With this review, my intention is to get you to take a few steps through the looking glass into a Hellraiser-like universe where pain is beauty, ugliness is music and noise is pleasure. Looming ominously in a filthy back-alley somewhere in this universe is the band Public Housing.
I am overjoyed by the fact that I am now starting to review some local bands' next releases - meaning that I have a better frame of reference to speak to an artists' music by being able to compare it to what they put out (and which I reviewed) last time around. This is no way implies that I feel that I have started to exhaust the roster of local musicians that are creating and putting out music. On the contrary, I think this reinforces the perception that the local music scene is a quite vibrant and very active animal.
My first 'comparative' review came this spring when I received an advance copy of Buffalo Killer's Heavy Reverie. In late June I got my hands on the soon-to-be-released 12" of new music from Gazer (the review for which will be coming in early August); and most recently I was able to score local electronic artist ADM's latest album Another Dying Motive.
Heavy Hinges has been described as "a sublime ruckus… a beautiful collision of rock, soul, gospel, and western." In truth, what Heavy Hinges is is a well-balanced assemblage of rock, pop, country and traditional music with roots that run quite deep into the music of gospel choirs, chain gangs and saloons. They have a reputation around town of putting on very powerful live performances and have established themselves as one of Cincinnati's must-see bands.
The group has just emerged from the studio with their debut album Mean Old City. Recorded by Matt Hueneman at Newport's Audiogrotto and mastered by Ashley Shepherd*, Mean Old City is the band's attempt to bottle some of that on-stage lightning.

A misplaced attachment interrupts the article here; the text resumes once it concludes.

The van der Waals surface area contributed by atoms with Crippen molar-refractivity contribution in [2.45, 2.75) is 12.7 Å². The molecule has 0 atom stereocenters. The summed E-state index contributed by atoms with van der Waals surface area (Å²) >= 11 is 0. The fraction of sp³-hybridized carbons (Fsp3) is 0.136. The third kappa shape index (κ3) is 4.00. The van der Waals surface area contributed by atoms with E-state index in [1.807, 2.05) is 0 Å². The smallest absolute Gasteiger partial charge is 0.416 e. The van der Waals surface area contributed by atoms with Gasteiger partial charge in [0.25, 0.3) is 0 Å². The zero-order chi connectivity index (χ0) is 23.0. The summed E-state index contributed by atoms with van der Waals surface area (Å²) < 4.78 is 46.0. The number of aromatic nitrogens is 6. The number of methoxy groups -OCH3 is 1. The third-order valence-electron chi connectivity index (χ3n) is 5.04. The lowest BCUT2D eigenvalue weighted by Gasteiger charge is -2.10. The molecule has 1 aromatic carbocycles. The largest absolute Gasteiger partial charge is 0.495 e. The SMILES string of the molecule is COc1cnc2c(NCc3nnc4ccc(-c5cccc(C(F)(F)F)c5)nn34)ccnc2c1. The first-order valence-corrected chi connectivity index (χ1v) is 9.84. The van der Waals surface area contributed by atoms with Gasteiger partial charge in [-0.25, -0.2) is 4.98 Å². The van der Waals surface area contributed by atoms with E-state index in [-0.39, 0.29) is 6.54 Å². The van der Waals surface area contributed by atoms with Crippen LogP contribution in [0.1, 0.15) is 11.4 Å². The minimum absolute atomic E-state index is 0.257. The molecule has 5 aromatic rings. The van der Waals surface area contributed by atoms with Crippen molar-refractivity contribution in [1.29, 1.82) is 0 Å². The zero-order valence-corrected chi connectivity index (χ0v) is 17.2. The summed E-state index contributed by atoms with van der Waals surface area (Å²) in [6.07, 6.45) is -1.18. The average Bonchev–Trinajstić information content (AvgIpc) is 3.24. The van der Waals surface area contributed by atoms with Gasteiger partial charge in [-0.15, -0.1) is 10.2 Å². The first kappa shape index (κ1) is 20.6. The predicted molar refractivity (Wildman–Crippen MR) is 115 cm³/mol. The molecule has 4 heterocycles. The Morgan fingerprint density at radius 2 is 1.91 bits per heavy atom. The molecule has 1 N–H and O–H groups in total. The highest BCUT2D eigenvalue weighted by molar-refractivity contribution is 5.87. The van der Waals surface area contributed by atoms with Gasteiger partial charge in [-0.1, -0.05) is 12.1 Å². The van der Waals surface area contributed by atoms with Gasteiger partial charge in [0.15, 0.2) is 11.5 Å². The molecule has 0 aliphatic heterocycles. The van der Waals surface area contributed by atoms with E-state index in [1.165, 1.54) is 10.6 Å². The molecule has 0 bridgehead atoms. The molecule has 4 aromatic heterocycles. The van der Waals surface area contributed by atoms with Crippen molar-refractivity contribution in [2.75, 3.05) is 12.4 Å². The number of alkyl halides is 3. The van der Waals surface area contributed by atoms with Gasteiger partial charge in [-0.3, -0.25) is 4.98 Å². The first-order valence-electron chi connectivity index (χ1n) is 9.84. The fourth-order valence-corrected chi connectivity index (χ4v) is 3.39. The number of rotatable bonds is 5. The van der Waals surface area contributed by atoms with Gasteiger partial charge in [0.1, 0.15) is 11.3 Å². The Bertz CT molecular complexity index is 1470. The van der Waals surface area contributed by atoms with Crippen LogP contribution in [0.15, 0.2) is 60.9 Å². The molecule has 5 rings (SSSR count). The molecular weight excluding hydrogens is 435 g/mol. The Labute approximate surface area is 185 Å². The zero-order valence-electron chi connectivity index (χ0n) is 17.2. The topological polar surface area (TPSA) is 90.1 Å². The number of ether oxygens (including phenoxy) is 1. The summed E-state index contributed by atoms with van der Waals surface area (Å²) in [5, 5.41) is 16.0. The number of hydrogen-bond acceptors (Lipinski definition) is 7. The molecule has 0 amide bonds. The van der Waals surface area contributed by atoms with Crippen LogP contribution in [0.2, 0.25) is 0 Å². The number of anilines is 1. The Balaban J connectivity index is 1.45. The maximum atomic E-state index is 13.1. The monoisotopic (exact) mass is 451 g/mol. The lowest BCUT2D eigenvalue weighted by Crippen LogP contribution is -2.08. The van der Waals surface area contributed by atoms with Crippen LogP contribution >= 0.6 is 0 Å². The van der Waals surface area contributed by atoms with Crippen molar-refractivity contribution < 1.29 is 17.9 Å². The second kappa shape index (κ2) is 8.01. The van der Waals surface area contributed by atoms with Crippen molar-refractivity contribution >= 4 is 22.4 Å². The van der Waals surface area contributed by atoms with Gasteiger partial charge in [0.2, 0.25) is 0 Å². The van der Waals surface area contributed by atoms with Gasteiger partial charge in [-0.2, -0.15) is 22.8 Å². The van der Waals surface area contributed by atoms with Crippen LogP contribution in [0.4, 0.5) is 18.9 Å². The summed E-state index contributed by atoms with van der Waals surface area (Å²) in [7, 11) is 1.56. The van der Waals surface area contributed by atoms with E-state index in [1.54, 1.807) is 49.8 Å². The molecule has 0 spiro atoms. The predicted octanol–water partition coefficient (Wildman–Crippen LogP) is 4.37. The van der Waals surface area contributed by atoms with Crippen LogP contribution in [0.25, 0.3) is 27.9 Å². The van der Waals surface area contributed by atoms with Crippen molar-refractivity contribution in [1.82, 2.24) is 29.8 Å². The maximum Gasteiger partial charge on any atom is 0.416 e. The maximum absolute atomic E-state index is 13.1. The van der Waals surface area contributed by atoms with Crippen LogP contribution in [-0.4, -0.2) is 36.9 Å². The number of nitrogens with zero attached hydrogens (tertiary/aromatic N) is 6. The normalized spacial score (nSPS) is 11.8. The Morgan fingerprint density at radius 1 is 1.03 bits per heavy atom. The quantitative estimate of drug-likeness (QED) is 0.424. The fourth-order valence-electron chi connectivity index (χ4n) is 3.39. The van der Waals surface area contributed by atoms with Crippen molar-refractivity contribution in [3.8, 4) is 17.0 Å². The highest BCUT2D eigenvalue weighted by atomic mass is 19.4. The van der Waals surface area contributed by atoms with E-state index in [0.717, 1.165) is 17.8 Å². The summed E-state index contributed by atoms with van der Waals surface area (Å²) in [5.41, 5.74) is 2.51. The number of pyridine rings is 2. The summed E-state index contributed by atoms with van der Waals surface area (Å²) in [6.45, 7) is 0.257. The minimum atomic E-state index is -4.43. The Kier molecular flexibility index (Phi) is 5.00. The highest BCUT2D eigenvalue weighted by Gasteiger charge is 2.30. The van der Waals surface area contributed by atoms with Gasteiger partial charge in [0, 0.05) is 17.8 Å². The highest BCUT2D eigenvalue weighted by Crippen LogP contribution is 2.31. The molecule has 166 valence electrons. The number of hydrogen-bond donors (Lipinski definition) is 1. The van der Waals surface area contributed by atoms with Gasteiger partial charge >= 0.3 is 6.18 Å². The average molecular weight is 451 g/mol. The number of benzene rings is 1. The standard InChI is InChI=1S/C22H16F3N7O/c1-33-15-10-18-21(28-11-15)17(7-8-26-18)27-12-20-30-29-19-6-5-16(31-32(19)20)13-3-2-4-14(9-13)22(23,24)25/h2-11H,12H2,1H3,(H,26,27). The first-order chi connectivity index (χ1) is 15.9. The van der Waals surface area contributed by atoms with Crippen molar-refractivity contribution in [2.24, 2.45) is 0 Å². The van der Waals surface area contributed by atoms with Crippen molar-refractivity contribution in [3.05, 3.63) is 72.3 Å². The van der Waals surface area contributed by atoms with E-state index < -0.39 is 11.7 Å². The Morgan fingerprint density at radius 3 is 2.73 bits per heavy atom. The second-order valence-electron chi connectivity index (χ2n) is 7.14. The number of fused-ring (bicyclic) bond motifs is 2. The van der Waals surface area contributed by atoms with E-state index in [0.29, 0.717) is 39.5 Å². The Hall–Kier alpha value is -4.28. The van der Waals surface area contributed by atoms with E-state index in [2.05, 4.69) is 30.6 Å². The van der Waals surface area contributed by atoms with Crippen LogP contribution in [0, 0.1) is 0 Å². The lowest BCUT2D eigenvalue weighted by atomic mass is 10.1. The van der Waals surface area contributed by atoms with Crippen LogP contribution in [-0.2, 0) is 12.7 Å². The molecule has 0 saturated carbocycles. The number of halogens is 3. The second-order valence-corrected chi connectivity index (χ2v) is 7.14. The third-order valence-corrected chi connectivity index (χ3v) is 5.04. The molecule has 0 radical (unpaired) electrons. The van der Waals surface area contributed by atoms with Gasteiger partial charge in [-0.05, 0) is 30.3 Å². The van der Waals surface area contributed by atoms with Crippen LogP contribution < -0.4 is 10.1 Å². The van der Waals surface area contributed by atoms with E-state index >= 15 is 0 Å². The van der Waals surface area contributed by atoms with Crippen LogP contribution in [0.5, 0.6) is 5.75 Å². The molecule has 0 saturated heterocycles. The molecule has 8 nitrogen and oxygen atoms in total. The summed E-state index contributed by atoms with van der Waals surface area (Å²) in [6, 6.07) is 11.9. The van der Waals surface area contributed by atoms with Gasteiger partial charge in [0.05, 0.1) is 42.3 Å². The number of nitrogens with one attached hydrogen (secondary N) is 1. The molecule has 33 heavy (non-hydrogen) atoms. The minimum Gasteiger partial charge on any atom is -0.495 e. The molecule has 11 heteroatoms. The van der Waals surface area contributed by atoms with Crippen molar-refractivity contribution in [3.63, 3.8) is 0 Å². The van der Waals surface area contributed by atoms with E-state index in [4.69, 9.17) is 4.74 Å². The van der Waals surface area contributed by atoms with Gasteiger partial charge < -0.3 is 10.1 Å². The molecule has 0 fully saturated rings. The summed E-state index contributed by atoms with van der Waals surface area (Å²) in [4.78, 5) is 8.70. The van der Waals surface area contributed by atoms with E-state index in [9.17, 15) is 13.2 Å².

On Saturday, July 26th, Taste of OTR returns to Cincinnati's Washington Park.
The Taste of OTR highlights the cuisine, culture and music of one of Cincinnati's most colorful neighborhoods. It celebrates the cultural renaissance going on in the area while also recognizing that there is still work to be done. Taste also benefits Tender Mercies, a local organization that works to provide housing solutions for homeless adults with mental illness.
Delicate and crisp -- balancing electric guitar with banjo, cello and more eclectic instruments -- everything about The Mitchells' self-titled debut album says indie-pop. The music is light and drifting and would play perfectly as the soundtrack to the next Marc Webb film. It is hard to listen to this album and not imagine yourself leaning out the car window and letting the wind push firmly against your outstretched palm.